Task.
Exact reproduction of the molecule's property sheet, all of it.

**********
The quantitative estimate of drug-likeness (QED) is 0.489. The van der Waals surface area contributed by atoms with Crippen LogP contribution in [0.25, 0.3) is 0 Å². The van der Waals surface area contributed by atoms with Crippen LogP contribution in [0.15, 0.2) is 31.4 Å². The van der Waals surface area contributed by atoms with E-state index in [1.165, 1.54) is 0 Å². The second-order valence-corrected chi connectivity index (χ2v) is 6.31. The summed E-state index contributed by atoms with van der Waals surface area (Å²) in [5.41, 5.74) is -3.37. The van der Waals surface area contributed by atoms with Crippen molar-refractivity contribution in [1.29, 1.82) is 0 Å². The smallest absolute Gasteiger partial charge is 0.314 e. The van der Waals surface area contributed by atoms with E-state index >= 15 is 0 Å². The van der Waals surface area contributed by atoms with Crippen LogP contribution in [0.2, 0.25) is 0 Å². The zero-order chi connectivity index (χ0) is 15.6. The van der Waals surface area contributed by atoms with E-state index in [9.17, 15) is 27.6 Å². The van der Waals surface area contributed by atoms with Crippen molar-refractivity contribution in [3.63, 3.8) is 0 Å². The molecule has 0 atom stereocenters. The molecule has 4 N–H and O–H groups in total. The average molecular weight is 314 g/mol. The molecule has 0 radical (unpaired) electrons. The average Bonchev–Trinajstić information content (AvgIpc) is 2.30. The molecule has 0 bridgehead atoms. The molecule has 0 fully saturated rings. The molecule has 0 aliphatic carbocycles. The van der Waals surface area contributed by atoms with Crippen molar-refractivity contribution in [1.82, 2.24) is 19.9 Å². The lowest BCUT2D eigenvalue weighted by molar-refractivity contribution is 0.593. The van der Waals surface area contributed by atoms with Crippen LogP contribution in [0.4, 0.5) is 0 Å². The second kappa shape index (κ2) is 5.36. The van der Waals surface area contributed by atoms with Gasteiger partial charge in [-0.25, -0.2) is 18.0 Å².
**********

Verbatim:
The quantitative estimate of drug-likeness (QED) is 0.489. The van der Waals surface area contributed by atoms with Crippen LogP contribution in [0.25, 0.3) is 0 Å². The van der Waals surface area contributed by atoms with Crippen LogP contribution in [0.15, 0.2) is 31.4 Å². The van der Waals surface area contributed by atoms with E-state index in [1.165, 1.54) is 0 Å². The second-order valence-corrected chi connectivity index (χ2v) is 6.31. The summed E-state index contributed by atoms with van der Waals surface area (Å²) in [5.41, 5.74) is -3.37. The van der Waals surface area contributed by atoms with Crippen molar-refractivity contribution in [1.29, 1.82) is 0 Å². The smallest absolute Gasteiger partial charge is 0.314 e. The van der Waals surface area contributed by atoms with E-state index >= 15 is 0 Å². The van der Waals surface area contributed by atoms with Crippen LogP contribution in [0.2, 0.25) is 0 Å². The zero-order chi connectivity index (χ0) is 15.6. The van der Waals surface area contributed by atoms with E-state index in [9.17, 15) is 27.6 Å². The van der Waals surface area contributed by atoms with Crippen molar-refractivity contribution in [3.63, 3.8) is 0 Å². The molecule has 0 atom stereocenters. The molecule has 4 N–H and O–H groups in total. The average molecular weight is 314 g/mol. The molecule has 0 radical (unpaired) electrons. The average Bonchev–Trinajstić information content (AvgIpc) is 2.30. The molecule has 0 bridgehead atoms. The molecule has 0 fully saturated rings. The molecule has 0 aliphatic carbocycles. The van der Waals surface area contributed by atoms with Crippen molar-refractivity contribution in [1.82, 2.24) is 19.9 Å². The lowest BCUT2D eigenvalue weighted by molar-refractivity contribution is 0.593. The van der Waals surface area contributed by atoms with Crippen LogP contribution in [0.4, 0.5) is 0 Å². The second kappa shape index (κ2) is 5.36. The van der Waals surface area contributed by atoms with Gasteiger partial charge in [-0.25, -0.2) is 18.0 Å².